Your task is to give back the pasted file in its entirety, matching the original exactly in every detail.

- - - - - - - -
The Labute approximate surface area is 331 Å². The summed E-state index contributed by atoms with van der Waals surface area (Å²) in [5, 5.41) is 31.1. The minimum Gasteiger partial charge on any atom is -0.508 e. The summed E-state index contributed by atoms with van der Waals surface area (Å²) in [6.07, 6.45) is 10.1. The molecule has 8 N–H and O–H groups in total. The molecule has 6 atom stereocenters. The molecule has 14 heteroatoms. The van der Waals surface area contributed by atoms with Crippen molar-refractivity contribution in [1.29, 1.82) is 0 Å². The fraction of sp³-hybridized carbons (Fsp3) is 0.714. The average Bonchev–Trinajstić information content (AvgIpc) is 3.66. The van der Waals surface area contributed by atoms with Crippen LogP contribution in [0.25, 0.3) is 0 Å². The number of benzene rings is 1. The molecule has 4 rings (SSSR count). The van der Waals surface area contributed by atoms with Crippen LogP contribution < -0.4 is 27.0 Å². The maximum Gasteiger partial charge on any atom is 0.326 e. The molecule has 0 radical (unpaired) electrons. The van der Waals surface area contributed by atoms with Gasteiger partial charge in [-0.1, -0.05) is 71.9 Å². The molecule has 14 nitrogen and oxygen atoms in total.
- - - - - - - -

The Labute approximate surface area is 331 Å². The summed E-state index contributed by atoms with van der Waals surface area (Å²) in [5, 5.41) is 31.1. The minimum Gasteiger partial charge on any atom is -0.508 e. The summed E-state index contributed by atoms with van der Waals surface area (Å²) in [6.07, 6.45) is 10.1. The molecule has 8 N–H and O–H groups in total. The molecule has 6 atom stereocenters. The molecule has 14 heteroatoms. The van der Waals surface area contributed by atoms with Crippen molar-refractivity contribution in [1.29, 1.82) is 0 Å². The fraction of sp³-hybridized carbons (Fsp3) is 0.714. The average Bonchev–Trinajstić information content (AvgIpc) is 3.66. The van der Waals surface area contributed by atoms with Crippen LogP contribution in [0.25, 0.3) is 0 Å². The number of benzene rings is 1. The molecule has 4 rings (SSSR count). The van der Waals surface area contributed by atoms with Crippen LogP contribution < -0.4 is 27.0 Å². The maximum Gasteiger partial charge on any atom is 0.326 e. The molecule has 0 radical (unpaired) electrons. The van der Waals surface area contributed by atoms with Gasteiger partial charge in [-0.1, -0.05) is 71.9 Å². The molecule has 14 nitrogen and oxygen atoms in total.